Gourgouliatos Joins In Astronomical Discovery

nuclear_astrophysics1-300x202Astronomers, including Kostas Gourgouliatos, of McGill University in Montreal, have discovered for the first time a strange and unexplained phenomenon: a very dense and rapidly rotating neutron star (pulsar), which abruptly slowed its speed, something that has never been observed in the past. ‘

The news was reported in in the magazine Nature, which said it was done with the help of an X-ray telescope from NASA.

A neutron star, which spins like a top around itself, is the closest thing to a black hole that can be directly observed by the scientists. It is the remnant of the explosion (super nova) of a former massive star, which burned its nuclear fuel and collapsed under its own weight. Those stars, the so-called “pulsar”, can rotate up to 43,000 times per minute and have powerful magnetic fields three billion times larger than that of the Earth.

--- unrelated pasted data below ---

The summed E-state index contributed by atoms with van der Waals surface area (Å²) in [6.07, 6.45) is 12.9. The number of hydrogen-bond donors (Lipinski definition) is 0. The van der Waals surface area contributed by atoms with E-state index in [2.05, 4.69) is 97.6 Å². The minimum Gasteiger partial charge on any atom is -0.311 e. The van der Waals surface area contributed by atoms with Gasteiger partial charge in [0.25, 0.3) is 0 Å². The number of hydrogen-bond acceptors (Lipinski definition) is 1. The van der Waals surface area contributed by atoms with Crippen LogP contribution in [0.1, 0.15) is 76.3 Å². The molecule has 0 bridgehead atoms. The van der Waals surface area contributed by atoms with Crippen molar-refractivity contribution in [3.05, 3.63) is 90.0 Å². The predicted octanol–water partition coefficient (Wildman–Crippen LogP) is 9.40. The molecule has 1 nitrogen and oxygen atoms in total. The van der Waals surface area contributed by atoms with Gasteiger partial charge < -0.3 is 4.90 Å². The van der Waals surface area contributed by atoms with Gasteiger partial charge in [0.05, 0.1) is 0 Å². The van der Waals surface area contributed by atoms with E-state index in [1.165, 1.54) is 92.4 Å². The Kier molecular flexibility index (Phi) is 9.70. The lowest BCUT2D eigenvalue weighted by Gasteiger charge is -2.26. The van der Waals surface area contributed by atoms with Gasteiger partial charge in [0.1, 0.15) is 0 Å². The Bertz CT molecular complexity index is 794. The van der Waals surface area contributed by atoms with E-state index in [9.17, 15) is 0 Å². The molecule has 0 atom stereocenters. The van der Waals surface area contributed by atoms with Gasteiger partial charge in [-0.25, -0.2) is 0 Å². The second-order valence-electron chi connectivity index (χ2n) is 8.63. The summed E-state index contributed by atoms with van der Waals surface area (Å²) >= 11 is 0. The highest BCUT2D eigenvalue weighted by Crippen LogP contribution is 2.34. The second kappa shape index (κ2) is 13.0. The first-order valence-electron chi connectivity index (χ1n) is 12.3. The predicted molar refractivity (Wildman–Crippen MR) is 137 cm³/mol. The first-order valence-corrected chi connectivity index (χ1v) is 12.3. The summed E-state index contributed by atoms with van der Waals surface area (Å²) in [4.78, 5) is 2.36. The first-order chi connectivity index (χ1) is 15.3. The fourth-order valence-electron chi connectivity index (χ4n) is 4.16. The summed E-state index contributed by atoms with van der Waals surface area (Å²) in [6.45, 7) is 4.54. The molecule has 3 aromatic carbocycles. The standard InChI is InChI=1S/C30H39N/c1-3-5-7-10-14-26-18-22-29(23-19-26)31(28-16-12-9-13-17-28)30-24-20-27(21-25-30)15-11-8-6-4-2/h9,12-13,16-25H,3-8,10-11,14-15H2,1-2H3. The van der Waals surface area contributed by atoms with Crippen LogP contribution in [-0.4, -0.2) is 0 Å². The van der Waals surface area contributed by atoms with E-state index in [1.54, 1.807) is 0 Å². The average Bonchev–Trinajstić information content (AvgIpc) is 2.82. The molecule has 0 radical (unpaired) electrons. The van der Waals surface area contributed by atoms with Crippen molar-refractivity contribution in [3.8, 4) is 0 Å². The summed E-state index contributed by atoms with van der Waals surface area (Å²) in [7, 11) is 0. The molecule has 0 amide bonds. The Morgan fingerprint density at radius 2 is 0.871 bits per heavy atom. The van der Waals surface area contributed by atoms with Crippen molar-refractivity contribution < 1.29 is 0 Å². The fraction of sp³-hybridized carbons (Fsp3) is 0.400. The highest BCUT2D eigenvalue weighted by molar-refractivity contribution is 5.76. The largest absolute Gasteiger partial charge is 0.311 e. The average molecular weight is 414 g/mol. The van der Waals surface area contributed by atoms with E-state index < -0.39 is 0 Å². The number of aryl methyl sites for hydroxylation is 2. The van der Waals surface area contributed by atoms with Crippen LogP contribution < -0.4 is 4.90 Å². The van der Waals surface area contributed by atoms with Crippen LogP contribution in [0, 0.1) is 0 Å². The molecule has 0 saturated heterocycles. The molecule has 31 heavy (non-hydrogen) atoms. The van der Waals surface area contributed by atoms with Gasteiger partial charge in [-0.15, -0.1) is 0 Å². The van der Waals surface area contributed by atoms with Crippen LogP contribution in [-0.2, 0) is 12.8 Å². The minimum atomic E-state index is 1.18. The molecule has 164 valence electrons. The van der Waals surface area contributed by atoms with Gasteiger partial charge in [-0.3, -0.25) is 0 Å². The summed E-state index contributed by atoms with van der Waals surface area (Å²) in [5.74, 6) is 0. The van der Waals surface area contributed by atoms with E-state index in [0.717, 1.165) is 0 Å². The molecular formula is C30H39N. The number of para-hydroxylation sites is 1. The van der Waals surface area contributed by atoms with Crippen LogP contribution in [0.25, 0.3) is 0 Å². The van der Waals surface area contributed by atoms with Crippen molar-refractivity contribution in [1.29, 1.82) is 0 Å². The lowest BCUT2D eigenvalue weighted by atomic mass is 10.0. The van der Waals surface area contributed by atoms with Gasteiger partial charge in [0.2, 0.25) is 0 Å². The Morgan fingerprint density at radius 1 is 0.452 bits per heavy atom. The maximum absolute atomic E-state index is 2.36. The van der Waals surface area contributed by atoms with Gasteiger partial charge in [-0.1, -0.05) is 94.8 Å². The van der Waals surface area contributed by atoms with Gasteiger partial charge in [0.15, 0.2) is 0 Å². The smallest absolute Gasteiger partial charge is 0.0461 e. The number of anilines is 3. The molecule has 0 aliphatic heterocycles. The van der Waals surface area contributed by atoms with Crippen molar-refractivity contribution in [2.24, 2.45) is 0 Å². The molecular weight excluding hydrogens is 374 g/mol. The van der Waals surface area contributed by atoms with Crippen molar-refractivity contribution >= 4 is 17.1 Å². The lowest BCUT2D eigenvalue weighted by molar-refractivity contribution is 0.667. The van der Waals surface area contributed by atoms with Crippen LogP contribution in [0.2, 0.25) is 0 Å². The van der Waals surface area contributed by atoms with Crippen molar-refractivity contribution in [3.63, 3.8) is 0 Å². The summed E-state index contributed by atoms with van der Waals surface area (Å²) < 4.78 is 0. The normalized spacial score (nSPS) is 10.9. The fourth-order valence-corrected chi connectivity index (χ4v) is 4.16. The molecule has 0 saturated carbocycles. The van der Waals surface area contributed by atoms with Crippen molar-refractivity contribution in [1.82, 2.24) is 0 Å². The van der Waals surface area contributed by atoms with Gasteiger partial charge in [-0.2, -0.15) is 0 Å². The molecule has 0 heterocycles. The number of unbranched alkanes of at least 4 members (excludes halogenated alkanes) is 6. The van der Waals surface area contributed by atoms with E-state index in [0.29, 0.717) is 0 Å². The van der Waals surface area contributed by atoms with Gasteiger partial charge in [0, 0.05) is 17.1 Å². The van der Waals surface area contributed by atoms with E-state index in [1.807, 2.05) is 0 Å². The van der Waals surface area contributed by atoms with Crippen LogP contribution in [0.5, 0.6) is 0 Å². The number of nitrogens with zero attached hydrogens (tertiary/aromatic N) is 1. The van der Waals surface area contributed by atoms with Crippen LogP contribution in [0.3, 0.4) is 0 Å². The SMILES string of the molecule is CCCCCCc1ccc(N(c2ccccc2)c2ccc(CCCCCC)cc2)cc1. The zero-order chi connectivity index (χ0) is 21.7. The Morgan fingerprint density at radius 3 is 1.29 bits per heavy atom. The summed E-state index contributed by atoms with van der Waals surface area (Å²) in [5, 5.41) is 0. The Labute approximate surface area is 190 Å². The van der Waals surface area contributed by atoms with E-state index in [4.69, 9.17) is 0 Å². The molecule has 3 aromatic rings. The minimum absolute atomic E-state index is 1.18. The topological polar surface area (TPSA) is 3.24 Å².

Gourgouliatos was born in 1982 in Patras, where he studied Physics at the University. He did postgraduate and doctoral studies in the University of Cambridge (Institute of Astronomy) in Britain. Today he is a post-doctoral researcher in the Department of Physics at McGill. He is a member of the Hellenic Astronomical Society and a fellow of the Royal Astronomical Society of Britain.

The original scientific project is available (with subscription) at:

http://www.nature.com/nature/journal/v497/n7451/full/nature12159.html